By Friedrich Schleiermacher, William Dobson
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Extra resources for Schleiermacher's Introductions To The Dialogues Of Plato (1836)
Truly it could not easily be better proved than is done by this collocation, how necessary on every occasion it is to consider in what way a given mind can be influenced to a given object. In like manner from this point of view it will appear natural that these examples should be taken from a subject appertaining to Philosophy, because in a subject of this description Plato found himself most on his own peculiar ground, and because this was at the same time necessary, in order as well to verify, practically, as it were, the theory of the extension of the Art of Speaking beyond the circle of political and civil affairs, as to suggest a fitting rule for comparison between that more narrow province, and this the more extended, the sphere of the production of splendid philosophical works.
And how should we miss this intelligence altogether in this place, above all others, where the principles which he adduces are pronounced in the clearest manner ? Thus, therefore, it is at once evident that this is not yet the correct view, and not taken from the point from which alone a survey may be had of the whole, and every particular appear in its proper form and posi tion, but that we must seek out another, connecting every thing still more accurately. But there are yet other reasons at hand which would not allow us to stop here.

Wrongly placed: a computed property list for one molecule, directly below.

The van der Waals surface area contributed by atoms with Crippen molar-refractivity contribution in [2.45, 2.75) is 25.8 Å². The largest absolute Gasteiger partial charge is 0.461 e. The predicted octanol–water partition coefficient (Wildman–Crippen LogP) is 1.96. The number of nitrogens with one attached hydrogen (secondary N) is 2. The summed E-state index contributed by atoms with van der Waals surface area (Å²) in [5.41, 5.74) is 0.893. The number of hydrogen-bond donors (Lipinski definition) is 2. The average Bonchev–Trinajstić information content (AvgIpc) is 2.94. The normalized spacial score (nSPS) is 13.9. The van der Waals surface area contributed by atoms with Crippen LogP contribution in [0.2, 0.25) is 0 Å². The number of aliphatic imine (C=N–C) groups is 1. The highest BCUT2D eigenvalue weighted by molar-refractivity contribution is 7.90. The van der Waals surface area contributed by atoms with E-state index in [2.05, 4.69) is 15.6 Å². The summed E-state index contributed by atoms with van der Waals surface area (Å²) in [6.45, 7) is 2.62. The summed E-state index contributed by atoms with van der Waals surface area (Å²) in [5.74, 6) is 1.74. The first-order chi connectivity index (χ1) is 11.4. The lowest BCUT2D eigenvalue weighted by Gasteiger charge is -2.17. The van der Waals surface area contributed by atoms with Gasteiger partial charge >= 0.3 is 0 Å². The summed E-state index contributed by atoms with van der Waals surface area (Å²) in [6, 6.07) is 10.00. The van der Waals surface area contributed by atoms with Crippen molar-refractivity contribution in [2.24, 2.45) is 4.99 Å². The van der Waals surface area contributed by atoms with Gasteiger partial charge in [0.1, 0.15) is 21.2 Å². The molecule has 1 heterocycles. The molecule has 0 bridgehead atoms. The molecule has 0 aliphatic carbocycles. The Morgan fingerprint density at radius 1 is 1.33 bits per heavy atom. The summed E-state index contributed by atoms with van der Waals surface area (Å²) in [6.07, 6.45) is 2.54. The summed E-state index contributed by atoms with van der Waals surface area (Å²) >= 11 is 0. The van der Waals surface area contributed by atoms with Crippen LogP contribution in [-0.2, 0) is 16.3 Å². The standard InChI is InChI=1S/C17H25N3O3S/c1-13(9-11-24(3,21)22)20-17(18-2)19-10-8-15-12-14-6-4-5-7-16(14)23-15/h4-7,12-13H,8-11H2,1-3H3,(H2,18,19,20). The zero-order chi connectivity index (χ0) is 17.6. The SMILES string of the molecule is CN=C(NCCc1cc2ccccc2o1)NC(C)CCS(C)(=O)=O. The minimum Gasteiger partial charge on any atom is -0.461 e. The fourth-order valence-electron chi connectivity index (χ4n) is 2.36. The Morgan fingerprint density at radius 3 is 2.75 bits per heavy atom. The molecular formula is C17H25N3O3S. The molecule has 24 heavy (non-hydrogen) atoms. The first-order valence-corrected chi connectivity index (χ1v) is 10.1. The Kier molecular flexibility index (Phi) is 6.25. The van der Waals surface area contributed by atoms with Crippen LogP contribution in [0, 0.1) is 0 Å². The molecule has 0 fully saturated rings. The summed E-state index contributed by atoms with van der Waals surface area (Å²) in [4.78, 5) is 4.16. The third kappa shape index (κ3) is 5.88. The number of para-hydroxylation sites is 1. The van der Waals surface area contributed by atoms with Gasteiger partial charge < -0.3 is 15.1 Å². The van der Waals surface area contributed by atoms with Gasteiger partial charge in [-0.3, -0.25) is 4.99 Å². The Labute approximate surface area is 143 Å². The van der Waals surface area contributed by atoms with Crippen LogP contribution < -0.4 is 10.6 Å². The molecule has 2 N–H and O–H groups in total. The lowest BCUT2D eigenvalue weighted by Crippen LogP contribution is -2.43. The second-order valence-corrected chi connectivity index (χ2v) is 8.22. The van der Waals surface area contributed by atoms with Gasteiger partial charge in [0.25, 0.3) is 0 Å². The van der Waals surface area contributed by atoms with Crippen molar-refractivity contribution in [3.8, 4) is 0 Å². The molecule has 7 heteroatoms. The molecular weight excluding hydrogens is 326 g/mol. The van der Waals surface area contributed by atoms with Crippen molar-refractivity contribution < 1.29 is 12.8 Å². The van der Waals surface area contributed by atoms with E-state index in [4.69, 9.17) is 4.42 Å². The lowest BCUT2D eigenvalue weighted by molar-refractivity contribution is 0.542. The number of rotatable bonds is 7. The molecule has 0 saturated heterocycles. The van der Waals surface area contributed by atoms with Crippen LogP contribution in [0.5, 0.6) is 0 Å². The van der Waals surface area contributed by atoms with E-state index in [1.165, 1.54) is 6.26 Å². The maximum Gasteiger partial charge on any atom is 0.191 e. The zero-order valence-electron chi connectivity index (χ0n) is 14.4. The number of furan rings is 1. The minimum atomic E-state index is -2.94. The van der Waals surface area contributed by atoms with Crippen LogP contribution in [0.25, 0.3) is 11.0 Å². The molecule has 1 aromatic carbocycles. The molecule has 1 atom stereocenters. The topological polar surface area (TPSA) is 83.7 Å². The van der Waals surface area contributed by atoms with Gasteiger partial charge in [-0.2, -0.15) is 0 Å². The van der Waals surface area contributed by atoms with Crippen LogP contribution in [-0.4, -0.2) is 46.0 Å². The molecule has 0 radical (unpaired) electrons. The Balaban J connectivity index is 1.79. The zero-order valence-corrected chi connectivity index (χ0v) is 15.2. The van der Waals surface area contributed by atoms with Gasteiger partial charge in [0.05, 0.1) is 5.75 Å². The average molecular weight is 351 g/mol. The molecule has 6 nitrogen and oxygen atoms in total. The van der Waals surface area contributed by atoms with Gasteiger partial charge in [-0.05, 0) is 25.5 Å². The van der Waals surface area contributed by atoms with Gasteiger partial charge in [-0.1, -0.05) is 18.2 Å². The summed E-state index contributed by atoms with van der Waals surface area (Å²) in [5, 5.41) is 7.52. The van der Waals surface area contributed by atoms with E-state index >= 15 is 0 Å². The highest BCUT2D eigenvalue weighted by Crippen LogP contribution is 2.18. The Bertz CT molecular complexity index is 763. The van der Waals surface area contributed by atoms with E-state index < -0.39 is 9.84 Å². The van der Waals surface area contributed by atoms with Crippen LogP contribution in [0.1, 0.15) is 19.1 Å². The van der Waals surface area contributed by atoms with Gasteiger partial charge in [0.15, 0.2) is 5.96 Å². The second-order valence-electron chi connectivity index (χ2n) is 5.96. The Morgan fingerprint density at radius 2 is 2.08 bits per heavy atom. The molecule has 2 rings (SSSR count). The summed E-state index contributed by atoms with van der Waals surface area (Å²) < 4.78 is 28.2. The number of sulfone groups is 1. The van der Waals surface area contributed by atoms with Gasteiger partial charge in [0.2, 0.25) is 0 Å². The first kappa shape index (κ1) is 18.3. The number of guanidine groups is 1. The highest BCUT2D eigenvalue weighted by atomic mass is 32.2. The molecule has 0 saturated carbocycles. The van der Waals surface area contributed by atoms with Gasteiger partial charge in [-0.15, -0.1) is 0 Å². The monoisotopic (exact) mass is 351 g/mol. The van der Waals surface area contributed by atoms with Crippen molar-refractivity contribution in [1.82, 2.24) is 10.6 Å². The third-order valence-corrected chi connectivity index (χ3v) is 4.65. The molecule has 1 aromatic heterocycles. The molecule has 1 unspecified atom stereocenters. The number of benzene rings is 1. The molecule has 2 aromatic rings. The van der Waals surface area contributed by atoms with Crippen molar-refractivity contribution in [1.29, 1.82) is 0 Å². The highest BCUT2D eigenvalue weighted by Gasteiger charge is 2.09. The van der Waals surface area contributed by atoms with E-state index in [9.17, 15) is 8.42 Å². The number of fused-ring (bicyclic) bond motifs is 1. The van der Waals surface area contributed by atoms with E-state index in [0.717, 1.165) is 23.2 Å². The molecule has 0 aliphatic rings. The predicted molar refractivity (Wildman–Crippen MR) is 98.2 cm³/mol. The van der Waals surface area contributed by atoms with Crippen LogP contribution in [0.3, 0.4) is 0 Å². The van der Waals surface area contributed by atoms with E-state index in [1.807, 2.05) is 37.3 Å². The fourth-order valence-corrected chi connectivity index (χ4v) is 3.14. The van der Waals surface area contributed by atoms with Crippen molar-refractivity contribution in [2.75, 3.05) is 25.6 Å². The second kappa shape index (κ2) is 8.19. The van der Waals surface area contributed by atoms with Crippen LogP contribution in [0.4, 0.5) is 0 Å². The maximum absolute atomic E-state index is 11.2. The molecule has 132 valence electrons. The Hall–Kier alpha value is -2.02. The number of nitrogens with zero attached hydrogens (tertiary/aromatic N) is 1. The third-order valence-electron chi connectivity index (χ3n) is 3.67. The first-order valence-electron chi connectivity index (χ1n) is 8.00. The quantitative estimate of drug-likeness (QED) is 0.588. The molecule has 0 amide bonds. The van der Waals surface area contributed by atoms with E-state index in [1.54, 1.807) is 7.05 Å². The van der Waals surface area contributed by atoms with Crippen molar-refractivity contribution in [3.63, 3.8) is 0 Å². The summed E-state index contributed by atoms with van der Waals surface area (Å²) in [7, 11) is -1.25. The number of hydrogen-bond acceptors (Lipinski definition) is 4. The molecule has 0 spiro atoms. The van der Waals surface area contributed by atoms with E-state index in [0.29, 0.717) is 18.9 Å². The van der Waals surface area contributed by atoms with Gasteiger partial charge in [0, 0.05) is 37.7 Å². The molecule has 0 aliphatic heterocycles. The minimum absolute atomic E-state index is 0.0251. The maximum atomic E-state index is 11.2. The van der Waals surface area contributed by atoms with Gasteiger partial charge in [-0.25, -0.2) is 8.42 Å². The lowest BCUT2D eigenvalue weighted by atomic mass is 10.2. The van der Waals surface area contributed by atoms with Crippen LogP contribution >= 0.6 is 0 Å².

At all events, the results arising from the consideration upon internal grounds of the Platonic works, can certainly be neither criticised nor contradicted upon that of those historical notices, as that operation only determines an order of reference, but not one chronological point. It must, however, be as much as possible called in to assist, in order to gain certain points by means of which that order also may be brpught into connection with the external circumstances. / Now, if the natural order of the Platonic works is to be restored out of the disarrangement in which they at present are, it would seem necessary to determine first what pieces are really Plato's and what are not.
Schleiermacher's Introductions To The Dialogues Of Plato (1836) by Friedrich Schleiermacher, William Dobson